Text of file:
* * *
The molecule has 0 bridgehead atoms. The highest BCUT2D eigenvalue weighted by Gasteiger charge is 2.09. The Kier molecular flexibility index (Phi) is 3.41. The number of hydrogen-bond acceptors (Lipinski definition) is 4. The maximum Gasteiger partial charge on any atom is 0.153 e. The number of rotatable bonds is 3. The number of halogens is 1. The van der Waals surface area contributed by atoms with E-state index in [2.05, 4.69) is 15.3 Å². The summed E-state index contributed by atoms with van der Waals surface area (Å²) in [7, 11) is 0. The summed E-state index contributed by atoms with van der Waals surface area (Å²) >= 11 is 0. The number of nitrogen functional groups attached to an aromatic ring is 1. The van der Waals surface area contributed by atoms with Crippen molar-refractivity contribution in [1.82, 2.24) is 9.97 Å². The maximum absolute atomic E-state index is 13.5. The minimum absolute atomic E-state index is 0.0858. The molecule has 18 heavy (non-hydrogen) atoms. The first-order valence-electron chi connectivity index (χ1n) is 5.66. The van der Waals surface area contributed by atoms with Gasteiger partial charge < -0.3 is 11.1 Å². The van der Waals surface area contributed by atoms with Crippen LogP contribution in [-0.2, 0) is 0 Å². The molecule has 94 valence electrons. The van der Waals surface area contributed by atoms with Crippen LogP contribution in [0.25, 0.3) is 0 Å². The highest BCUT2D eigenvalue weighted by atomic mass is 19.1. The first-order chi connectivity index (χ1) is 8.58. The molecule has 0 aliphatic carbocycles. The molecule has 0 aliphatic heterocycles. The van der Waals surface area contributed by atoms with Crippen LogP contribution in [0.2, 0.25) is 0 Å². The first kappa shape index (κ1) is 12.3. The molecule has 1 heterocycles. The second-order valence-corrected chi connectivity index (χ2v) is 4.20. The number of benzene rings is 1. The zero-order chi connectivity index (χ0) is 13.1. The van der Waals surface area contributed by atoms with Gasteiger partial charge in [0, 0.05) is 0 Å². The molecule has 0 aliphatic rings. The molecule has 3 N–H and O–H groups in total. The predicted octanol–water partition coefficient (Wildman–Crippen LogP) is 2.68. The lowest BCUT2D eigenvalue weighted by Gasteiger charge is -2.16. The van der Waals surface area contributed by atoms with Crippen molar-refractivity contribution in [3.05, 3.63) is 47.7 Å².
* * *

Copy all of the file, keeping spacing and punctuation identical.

The molecule has 0 bridgehead atoms. The highest BCUT2D eigenvalue weighted by Gasteiger charge is 2.09. The Kier molecular flexibility index (Phi) is 3.41. The number of hydrogen-bond acceptors (Lipinski definition) is 4. The maximum Gasteiger partial charge on any atom is 0.153 e. The number of rotatable bonds is 3. The number of halogens is 1. The van der Waals surface area contributed by atoms with E-state index in [2.05, 4.69) is 15.3 Å². The summed E-state index contributed by atoms with van der Waals surface area (Å²) in [7, 11) is 0. The summed E-state index contributed by atoms with van der Waals surface area (Å²) >= 11 is 0. The number of nitrogen functional groups attached to an aromatic ring is 1. The van der Waals surface area contributed by atoms with Crippen molar-refractivity contribution in [1.82, 2.24) is 9.97 Å². The maximum absolute atomic E-state index is 13.5. The minimum absolute atomic E-state index is 0.0858. The molecule has 18 heavy (non-hydrogen) atoms. The first-order valence-electron chi connectivity index (χ1n) is 5.66. The van der Waals surface area contributed by atoms with Gasteiger partial charge < -0.3 is 11.1 Å². The van der Waals surface area contributed by atoms with Crippen LogP contribution in [-0.2, 0) is 0 Å². The molecule has 94 valence electrons. The van der Waals surface area contributed by atoms with Crippen LogP contribution in [0.25, 0.3) is 0 Å². The highest BCUT2D eigenvalue weighted by atomic mass is 19.1. The first-order chi connectivity index (χ1) is 8.58. The molecule has 0 aliphatic carbocycles. The molecule has 0 aliphatic heterocycles. The van der Waals surface area contributed by atoms with Crippen LogP contribution in [0.2, 0.25) is 0 Å². The first kappa shape index (κ1) is 12.3. The molecule has 1 heterocycles. The second-order valence-corrected chi connectivity index (χ2v) is 4.20. The number of benzene rings is 1. The zero-order chi connectivity index (χ0) is 13.1. The van der Waals surface area contributed by atoms with Gasteiger partial charge in [0, 0.05) is 0 Å². The molecule has 0 aliphatic rings. The molecule has 3 N–H and O–H groups in total. The predicted octanol–water partition coefficient (Wildman–Crippen LogP) is 2.68. The lowest BCUT2D eigenvalue weighted by Gasteiger charge is -2.16. The van der Waals surface area contributed by atoms with Crippen molar-refractivity contribution in [3.05, 3.63) is 47.7 Å².